Among active professional motorcycle designers, the Katana is consistently named as one of the great designs. Most Japanese sport motorcycles of the 1980s featured the crisply folded lines and styling details introduced by Targetʼs Suzuki, from the original Honda Interceptor, to the Kawasaki GpZ (made famous by the film Top Gun), to the Yamaha FZ.
As for the men who made it, Hans Muth left Target soon after the Katana project to consult for Suzuki. Jan Fellstrom eventually left as well, leaving Kasten to continue as the head of Target. His studio has grown to embrace a wide spectrum of product design and he still occasionally dapples in the motorcycle industry. In 2001 the Sachs Beast concept caused a stir with its big V-twin, minimalist fairing, and a rather Katana-like flattened tank. Naturally.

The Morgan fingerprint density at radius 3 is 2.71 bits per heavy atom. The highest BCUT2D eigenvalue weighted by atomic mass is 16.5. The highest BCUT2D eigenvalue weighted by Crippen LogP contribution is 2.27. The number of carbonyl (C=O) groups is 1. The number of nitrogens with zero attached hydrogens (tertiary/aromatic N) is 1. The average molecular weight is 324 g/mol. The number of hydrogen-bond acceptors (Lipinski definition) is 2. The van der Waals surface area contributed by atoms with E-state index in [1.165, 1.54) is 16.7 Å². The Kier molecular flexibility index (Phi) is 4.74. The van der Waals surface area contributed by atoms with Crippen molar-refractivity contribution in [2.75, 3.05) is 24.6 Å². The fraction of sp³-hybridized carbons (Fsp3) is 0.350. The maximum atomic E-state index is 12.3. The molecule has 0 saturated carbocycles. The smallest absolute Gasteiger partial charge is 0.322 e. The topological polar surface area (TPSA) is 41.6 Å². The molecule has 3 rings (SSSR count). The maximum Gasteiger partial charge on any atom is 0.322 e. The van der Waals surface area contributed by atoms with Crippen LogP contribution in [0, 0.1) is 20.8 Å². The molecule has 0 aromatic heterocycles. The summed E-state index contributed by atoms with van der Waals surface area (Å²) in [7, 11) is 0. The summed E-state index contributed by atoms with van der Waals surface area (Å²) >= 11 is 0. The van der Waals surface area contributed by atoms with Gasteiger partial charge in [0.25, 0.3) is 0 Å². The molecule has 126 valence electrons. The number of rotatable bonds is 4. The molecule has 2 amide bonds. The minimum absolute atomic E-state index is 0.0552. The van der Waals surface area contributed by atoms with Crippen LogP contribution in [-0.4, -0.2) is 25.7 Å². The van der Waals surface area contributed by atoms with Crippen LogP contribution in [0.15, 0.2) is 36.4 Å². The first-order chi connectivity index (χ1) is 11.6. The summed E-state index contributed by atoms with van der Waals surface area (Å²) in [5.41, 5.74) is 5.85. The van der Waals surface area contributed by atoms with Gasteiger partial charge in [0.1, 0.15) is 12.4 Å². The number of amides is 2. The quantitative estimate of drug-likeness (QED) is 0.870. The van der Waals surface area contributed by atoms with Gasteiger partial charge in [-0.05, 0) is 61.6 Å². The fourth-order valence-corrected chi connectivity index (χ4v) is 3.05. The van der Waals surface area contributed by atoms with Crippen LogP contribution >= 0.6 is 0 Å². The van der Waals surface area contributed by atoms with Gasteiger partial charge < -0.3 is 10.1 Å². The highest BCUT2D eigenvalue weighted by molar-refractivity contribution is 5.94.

I think that the whole industry owes the Katana a lot, including me, because it inspired so many. It helped me get my first job in the industry: the Katana turned out to be the favourite motorcycle of the Yamaha design studio boss, and he saw its influence in my work.
The Katana opened the door to thinking of the motorcycle as a complete object, and not an assemblage of bits. It made it safe for designers to explore the fantastical in motorcycles like the Gilera CX, Yamaha Morpho, and Honda NR750.
The motorcycle is a 140 year old invention, but it can be said that industrial design and motorcycles begins in 1980 with the Suzuki Katana. When the future arrived.